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An Evaluation Of An Established Case Study For Engineering Technology Education

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2006 Annual Conference & Exposition


Chicago, Illinois

Publication Date

June 18, 2006

Start Date

June 18, 2006

End Date

June 21, 2006



Conference Session

Interdisciplinary Education in ET

Tagged Division

Engineering Technology

Page Count


Page Numbers

11.184.1 - 11.184.10



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Paper Authors


Radha Balamuralikrishna Northern Illinois University

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RADHA BALAMURALIKRISHNA has an educational background in engineering, industrial education, and business administration. He is a licensed professional engineer in the State of Illinois. He received the Faculty of the Year award in 2000 sponsored by the College of Engineering and Engineering Technology. His primary areas of expertise are computer-aided design and process improvement methodologies.

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Kurt Rosentrater USDA-ARS

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KURT A ROSENTRATER is a Lead Scientist with the United States Department of Agriculture, Agriculture Research Service, in Brookings, SD, where he is spearheading a new initiative to develop value-added uses for residue streams resulting from biofuel manufacturing operations. He is formerly an assistant professor at Northern Illinois University, DeKalb, IL, in the Department of Technology.

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NOTE: The first page of text has been automatically extracted and included below in lieu of an abstract


Introduction Engineering and technology educators focus on meeting existing and future needs of industry when designing the content domain and planning instructional methods in their discipline. However, undergraduate students in engineering and technology rarely have an opportunity to solve real world problems that require integration across several disciplinary branches of engineering and those outside of engineering. This makes it difficult for students to make the transition from academia to industry especially in an era where the principles of concurrent engineering are employed in new product design and development. Therefore, there is a strong need to bring challenging, industry involved problems into our classrooms today.

The case study approach has long been used in business education but only recently made its entry into engineering education but with significant momentum. Nationwide, case studies are becoming very popular educational tools throughout engineering and technology curricula. In fact, during the last ten years, over 1000 papers have been presented at the annual ASEE national conference describing the development and utilization of case studies. When they are designed and implemented correctly, case studies can be a very effective pedagogical technique. A good discussion that makes the case for their use has been provided by Barrott (2001), who promulgates four key advantages, including linking students to the real world, improving critical thinking skills, developing communication skills, and involving students in cooperative learning1. Although case studies can be implemented in the classroom in a variety of ways, and with varying levels of success, several authors have recently discussed appropriate methodologies and strategies for implementing their use 2,3,4. There is, however, a need for a comprehensive review of the use of case studies in the engineering and technology classroom.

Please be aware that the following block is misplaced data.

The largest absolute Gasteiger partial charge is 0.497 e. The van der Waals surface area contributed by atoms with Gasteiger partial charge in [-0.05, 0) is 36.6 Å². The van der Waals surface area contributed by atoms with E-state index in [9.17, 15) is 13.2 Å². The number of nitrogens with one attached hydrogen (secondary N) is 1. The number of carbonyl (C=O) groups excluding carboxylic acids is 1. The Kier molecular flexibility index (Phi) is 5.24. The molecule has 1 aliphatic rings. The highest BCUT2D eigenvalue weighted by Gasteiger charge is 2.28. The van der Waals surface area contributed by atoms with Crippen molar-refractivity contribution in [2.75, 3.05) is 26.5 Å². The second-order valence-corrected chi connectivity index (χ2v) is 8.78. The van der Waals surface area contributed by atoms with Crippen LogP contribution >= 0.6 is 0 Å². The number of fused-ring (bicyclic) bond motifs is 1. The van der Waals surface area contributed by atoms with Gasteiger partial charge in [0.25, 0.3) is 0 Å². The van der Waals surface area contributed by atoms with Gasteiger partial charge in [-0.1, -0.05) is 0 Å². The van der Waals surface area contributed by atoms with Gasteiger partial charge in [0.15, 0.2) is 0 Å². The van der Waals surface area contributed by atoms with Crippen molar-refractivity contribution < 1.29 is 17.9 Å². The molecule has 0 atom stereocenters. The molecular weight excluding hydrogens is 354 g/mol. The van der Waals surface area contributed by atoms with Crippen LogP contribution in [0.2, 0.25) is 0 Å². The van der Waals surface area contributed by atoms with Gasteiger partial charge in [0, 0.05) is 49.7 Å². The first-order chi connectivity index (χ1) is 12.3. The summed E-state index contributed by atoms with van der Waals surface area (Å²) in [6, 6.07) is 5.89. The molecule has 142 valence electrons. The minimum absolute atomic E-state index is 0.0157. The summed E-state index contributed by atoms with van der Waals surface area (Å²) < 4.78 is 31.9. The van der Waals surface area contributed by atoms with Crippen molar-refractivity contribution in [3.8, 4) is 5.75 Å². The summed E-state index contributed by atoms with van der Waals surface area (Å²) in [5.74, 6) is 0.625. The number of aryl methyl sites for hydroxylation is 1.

Need for Evaluation of Case Studies Developing holistic case studies that possess an active industry component and also challenge students in the many facets of engineering and industrial management is a complex task that has been undertaken by relatively few experts. During the past five to ten years, such case studies have been developed at various institutions with the help of significant funding delivered by agencies such as the National Science Foundation. These exemplary case studies are now available for educators for adaptation and also possible direct use in the classroom. Several of these case studies have both engineering and management problems embedded within the case study. Successful classroom applications of these and other case studies developed by experts have received some attention in recent engineering literature. However, the dissemination of this information at the national level has been rather sparse and there is an urgent need to remedy this situation for the benefit of faculty and students alike.

As the concepts of collaborative engineering and product life cycle analysis become more prevalent in industry, the engineering technologist today has more opportunities to be engaged in new product design and development from the early concept stage5. Studies in engineering education have revealed that current curricula mostly emphasize science and mathematics

Balamuralikrishna, R., & Rosentrater, K. (2006, June), An Evaluation Of An Established Case Study For Engineering Technology Education Paper presented at 2006 Annual Conference & Exposition, Chicago, Illinois. 10.18260/1-2--1316

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